Tell us about the project. H Positive examines how the protagonist, Mark, uses his wealth to help create a euthanasia rollercoaster – a rollercoaster so powerful, it causes cerebral hypoxia, thus suffocating your brain and ensuring a euphoric death. It asks the question: if you had a prolonged terminal illness and money was no object, would you manipulate euthanasia so that you could die on your own terms?
Why did you want to make a film? I wanted to see if I could do it. Having worked as a TV producer for more than ten years on commercials, I surrounded myself with amazing talent who gave me the confidence to attempt this on my own.
Explain the process. I made a pitch video of the idea and uploaded it to Kickstarter. This is one of the best ways to get your idea off the ground, as you pitch it in a film that offers incentives to the public in return for their funding. The beauty (and beast) of it is that you have one month to raise the money and, if you don’t meet your funding target, you don’t receive any of the money pledged. Therefore the onus really is on you to PR the idea on social media in order to gain traction and funding.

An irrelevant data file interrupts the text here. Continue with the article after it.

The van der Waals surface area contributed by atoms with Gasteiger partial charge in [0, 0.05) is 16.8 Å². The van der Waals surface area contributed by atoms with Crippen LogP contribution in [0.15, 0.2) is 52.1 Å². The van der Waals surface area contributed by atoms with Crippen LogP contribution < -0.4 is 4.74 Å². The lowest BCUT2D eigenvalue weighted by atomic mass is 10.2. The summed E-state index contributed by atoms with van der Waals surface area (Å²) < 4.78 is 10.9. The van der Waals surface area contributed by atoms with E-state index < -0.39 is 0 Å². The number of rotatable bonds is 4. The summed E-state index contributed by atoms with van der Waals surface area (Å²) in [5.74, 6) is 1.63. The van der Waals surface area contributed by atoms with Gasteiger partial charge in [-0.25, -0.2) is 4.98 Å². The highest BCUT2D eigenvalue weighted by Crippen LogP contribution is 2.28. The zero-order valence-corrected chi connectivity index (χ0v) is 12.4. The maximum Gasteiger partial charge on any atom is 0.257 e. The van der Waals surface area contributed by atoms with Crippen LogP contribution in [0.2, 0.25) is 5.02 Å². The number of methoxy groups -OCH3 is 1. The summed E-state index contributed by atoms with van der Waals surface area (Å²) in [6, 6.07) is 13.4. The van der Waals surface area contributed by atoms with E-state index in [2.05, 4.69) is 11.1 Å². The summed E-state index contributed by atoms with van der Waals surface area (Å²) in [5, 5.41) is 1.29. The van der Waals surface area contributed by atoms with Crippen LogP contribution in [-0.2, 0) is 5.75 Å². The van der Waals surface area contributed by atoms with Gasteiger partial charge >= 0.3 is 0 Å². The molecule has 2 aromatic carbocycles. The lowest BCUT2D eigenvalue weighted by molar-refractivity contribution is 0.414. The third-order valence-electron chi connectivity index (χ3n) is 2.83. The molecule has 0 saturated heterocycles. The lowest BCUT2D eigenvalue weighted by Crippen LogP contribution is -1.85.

How did you enter H Positive into film festivals? There’s a smart website called Withoutabox, where you can enter all of your details and credits for the film, then the website suggests the up-and-coming festivals that you could enter. Then it’s a matter of sitting on your hands, throwing out a few Hail Marys and hoping that the festival juries like your film.
What advice do you have for others who want to make a short film? Take heed of a quote from Matthew Weiner of The Sopranos and Mad Men fame: "Not taking a risk is the thing that sinks you." Personally, I’ve found that people always say "I want to direct", "I want to be an actor" or "I want to be a musician". But there’s no better time than now to just do it. Because it’s funny how "I want", with time, turns to "I wanted".
What inspires you? Going to the cinema every week by myself. There’s no better experience for a film-maker than watching movies. Films such as Whiplash started life as a seven-minute film that won at the Sundance Film Festival. It was then made into a feature-length film and went on to receive five Academy Award nominations this year.